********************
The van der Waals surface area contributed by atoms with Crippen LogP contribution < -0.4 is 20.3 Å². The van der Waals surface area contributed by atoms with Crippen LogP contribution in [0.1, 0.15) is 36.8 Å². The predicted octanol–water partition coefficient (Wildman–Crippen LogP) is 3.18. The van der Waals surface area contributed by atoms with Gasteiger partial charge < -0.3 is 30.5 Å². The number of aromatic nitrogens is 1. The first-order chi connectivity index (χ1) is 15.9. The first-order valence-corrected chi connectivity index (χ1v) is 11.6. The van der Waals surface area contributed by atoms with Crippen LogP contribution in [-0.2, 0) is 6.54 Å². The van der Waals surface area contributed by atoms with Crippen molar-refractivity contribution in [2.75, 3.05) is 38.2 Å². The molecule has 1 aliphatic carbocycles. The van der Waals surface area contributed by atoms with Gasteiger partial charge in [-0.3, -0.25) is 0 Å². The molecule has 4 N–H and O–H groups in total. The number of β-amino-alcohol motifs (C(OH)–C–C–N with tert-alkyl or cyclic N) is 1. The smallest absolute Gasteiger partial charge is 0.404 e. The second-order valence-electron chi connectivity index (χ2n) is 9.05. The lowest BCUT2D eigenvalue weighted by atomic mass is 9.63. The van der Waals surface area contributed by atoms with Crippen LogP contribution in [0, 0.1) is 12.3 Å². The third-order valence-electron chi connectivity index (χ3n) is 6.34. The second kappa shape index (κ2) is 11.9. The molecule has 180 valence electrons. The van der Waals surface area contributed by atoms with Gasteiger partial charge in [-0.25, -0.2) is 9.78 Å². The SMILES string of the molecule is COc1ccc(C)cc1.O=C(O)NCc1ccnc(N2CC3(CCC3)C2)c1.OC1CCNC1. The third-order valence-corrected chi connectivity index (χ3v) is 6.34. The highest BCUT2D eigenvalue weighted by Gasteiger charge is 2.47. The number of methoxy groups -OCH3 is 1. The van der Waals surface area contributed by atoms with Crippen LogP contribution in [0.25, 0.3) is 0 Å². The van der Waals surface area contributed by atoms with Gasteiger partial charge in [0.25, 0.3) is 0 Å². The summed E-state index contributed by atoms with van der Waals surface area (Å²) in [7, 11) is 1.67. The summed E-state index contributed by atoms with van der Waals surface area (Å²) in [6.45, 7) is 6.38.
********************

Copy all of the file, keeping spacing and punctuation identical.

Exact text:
The van der Waals surface area contributed by atoms with Crippen LogP contribution < -0.4 is 20.3 Å². The van der Waals surface area contributed by atoms with Crippen LogP contribution in [0.1, 0.15) is 36.8 Å². The predicted octanol–water partition coefficient (Wildman–Crippen LogP) is 3.18. The van der Waals surface area contributed by atoms with Gasteiger partial charge < -0.3 is 30.5 Å². The number of aromatic nitrogens is 1. The first-order chi connectivity index (χ1) is 15.9. The first-order valence-corrected chi connectivity index (χ1v) is 11.6. The van der Waals surface area contributed by atoms with Crippen LogP contribution in [-0.2, 0) is 6.54 Å². The van der Waals surface area contributed by atoms with Crippen molar-refractivity contribution in [2.75, 3.05) is 38.2 Å². The molecule has 1 aliphatic carbocycles. The van der Waals surface area contributed by atoms with Gasteiger partial charge in [-0.3, -0.25) is 0 Å². The molecule has 4 N–H and O–H groups in total. The number of β-amino-alcohol motifs (C(OH)–C–C–N with tert-alkyl or cyclic N) is 1. The smallest absolute Gasteiger partial charge is 0.404 e. The second-order valence-electron chi connectivity index (χ2n) is 9.05. The lowest BCUT2D eigenvalue weighted by atomic mass is 9.63. The van der Waals surface area contributed by atoms with Crippen LogP contribution in [0, 0.1) is 12.3 Å². The third-order valence-electron chi connectivity index (χ3n) is 6.34. The second kappa shape index (κ2) is 11.9. The molecule has 180 valence electrons. The van der Waals surface area contributed by atoms with Gasteiger partial charge in [-0.25, -0.2) is 9.78 Å². The SMILES string of the molecule is COc1ccc(C)cc1.O=C(O)NCc1ccnc(N2CC3(CCC3)C2)c1.OC1CCNC1. The third-order valence-corrected chi connectivity index (χ3v) is 6.34. The highest BCUT2D eigenvalue weighted by Gasteiger charge is 2.47. The number of methoxy groups -OCH3 is 1. The van der Waals surface area contributed by atoms with Crippen LogP contribution in [0.25, 0.3) is 0 Å². The van der Waals surface area contributed by atoms with Gasteiger partial charge in [0.25, 0.3) is 0 Å². The summed E-state index contributed by atoms with van der Waals surface area (Å²) in [7, 11) is 1.67. The summed E-state index contributed by atoms with van der Waals surface area (Å²) in [6.45, 7) is 6.38.